NZ health system called racist over untimely Māori and Pasifika deaths
Wellington, NEW ZEALAND — There are calls for the New Zealand government to uphold Treaty of Waitangi responsibilities and end racism within the health system that is contributing to shorter lives for Māori and Pacific people.
Medical researchers have found around half of Māori and Pacific deaths are untimely.
Contributing causes include heart disease and lung cancer as well as suicide and road accidents.
The Medical Journal report said this compared with less than one quarter of other ethnicities in New Zealand whose deaths were preventable.
A Public Health Physician and Senior Lecturer in Māori Health at Auckland University, Dr Rhys Jones, said social inequalities such as poor housing and access to healthcare contributed to the discrepancies, but systemic racism was a factor too.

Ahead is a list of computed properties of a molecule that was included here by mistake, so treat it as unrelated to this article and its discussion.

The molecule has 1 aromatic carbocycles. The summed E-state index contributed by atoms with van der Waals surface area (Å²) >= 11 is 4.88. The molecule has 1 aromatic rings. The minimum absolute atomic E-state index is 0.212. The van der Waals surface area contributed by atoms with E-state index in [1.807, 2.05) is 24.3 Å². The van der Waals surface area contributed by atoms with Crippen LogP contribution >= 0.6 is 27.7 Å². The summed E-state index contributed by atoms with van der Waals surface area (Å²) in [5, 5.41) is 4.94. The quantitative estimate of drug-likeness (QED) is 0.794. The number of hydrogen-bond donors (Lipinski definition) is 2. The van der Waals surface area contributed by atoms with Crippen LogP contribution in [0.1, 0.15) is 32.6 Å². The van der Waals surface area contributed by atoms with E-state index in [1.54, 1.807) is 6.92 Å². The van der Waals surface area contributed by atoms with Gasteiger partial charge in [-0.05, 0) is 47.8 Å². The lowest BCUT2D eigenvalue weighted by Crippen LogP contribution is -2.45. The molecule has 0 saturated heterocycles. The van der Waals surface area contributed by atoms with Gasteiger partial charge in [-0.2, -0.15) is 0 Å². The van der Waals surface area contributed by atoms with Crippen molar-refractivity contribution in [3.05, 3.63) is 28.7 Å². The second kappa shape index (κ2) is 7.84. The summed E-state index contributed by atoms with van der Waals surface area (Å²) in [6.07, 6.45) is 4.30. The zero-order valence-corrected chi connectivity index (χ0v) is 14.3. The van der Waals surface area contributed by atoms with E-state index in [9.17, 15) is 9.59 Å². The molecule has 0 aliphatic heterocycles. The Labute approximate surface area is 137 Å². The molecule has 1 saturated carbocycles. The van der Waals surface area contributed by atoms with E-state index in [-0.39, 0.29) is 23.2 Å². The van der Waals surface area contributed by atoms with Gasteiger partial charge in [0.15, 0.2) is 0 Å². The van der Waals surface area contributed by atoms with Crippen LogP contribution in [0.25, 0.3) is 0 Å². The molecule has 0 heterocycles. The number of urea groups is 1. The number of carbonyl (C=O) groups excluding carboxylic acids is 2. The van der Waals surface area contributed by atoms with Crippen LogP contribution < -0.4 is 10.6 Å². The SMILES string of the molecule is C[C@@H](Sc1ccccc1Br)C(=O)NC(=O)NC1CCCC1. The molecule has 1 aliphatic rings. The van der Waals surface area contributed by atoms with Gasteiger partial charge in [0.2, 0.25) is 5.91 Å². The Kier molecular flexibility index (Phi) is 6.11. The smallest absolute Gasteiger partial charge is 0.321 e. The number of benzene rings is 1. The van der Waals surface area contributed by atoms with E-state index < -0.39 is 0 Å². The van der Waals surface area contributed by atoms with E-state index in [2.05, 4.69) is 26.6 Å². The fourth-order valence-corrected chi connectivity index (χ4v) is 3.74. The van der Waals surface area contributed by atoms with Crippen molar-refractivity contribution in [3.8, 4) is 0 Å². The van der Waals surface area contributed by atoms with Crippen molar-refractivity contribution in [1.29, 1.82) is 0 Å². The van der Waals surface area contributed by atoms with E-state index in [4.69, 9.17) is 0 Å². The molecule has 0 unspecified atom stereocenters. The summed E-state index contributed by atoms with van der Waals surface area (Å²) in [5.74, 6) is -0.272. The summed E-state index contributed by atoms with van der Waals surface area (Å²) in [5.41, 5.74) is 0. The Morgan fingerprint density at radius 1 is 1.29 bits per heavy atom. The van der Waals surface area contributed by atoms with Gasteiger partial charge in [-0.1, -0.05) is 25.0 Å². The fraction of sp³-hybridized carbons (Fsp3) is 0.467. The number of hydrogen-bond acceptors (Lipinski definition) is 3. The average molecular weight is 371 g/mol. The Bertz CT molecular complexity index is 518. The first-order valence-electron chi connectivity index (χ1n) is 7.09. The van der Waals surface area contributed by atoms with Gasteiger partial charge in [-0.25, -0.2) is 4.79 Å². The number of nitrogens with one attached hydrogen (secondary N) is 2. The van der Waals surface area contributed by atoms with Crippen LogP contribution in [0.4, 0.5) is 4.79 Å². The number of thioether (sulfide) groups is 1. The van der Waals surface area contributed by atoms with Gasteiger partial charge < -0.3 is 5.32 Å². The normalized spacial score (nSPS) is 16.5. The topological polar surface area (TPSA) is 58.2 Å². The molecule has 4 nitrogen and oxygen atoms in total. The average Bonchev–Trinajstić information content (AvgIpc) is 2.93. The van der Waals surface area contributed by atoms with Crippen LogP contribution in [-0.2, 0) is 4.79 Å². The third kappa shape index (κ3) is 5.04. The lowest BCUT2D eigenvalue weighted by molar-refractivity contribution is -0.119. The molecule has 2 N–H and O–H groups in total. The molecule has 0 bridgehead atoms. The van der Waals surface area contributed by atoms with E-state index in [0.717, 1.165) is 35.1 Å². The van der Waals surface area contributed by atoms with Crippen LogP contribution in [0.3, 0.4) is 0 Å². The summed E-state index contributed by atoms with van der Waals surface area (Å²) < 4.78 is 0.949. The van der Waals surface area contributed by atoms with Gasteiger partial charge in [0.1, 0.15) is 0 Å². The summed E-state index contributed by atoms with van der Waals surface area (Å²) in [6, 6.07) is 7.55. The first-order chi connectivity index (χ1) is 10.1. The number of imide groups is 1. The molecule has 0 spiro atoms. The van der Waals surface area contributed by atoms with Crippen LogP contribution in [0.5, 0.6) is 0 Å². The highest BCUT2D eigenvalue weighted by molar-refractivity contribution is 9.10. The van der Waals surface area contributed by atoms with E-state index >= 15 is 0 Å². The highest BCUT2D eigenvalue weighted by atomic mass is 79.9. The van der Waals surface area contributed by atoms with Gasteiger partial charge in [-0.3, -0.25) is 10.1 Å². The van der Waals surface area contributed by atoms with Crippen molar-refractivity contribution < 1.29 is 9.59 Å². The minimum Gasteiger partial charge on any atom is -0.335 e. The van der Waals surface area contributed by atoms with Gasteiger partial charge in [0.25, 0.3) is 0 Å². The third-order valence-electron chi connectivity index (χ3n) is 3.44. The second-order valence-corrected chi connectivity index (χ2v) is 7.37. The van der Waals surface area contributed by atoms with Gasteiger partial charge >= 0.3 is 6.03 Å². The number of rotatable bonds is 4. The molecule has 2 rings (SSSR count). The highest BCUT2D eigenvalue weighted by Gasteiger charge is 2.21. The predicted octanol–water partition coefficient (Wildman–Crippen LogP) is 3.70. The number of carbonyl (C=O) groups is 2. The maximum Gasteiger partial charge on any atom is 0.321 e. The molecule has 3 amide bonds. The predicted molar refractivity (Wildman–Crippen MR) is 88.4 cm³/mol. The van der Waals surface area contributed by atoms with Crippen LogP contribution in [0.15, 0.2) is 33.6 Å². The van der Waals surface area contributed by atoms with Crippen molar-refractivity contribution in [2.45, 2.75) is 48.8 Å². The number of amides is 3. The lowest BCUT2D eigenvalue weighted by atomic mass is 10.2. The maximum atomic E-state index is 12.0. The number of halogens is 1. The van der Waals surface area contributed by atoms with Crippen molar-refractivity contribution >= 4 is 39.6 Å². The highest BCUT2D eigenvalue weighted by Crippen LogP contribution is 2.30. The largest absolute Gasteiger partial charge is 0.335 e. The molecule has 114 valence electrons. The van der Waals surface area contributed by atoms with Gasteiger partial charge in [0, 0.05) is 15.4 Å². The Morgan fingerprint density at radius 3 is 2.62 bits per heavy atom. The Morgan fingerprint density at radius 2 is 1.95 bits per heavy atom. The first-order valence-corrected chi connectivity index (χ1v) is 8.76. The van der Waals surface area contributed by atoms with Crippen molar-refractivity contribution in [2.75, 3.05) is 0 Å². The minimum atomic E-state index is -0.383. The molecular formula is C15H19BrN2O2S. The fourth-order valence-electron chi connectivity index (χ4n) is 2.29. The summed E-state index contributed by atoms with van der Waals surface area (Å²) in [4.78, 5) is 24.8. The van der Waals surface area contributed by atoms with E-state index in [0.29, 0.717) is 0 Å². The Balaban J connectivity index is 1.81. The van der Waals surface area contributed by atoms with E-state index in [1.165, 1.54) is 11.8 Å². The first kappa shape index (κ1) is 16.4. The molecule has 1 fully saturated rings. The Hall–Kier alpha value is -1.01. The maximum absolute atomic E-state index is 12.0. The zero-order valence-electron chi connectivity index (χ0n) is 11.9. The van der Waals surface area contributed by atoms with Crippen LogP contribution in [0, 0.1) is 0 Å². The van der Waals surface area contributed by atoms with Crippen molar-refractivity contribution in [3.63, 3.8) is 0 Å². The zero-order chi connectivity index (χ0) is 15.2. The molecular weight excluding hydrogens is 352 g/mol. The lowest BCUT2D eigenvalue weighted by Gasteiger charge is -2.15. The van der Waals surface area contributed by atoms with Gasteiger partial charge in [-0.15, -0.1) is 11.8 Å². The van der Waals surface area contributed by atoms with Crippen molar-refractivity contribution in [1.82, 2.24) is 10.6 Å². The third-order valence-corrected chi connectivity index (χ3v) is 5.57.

"Having accepted that we're essentially part of the problem, we need to then think about what can we do to try and become part of the solution. So although we may be kind of overly familiar with hearing about these kind of statistics, we need to just reflect on the fact that we can't become immune to that, we can't accept or tolerate these inequities. It really calls for serious action."
Māori life expectancy is seven years shorter and Pacific people lived six years less, than those of other ethnicities in New Zealand, according to the research.
For Māori, coronary disease and cancers of the airways and lungs in both males and females were significant contributors to early deaths.
In Māori men suicide and road accidents were a key factor in avoidable injuries.
For Pacific men and women the greatest contributors to early death were coronary disease, diabetes and strokes.
Pacific women had higher rates of uterine cancer contributing to their shorter life spans.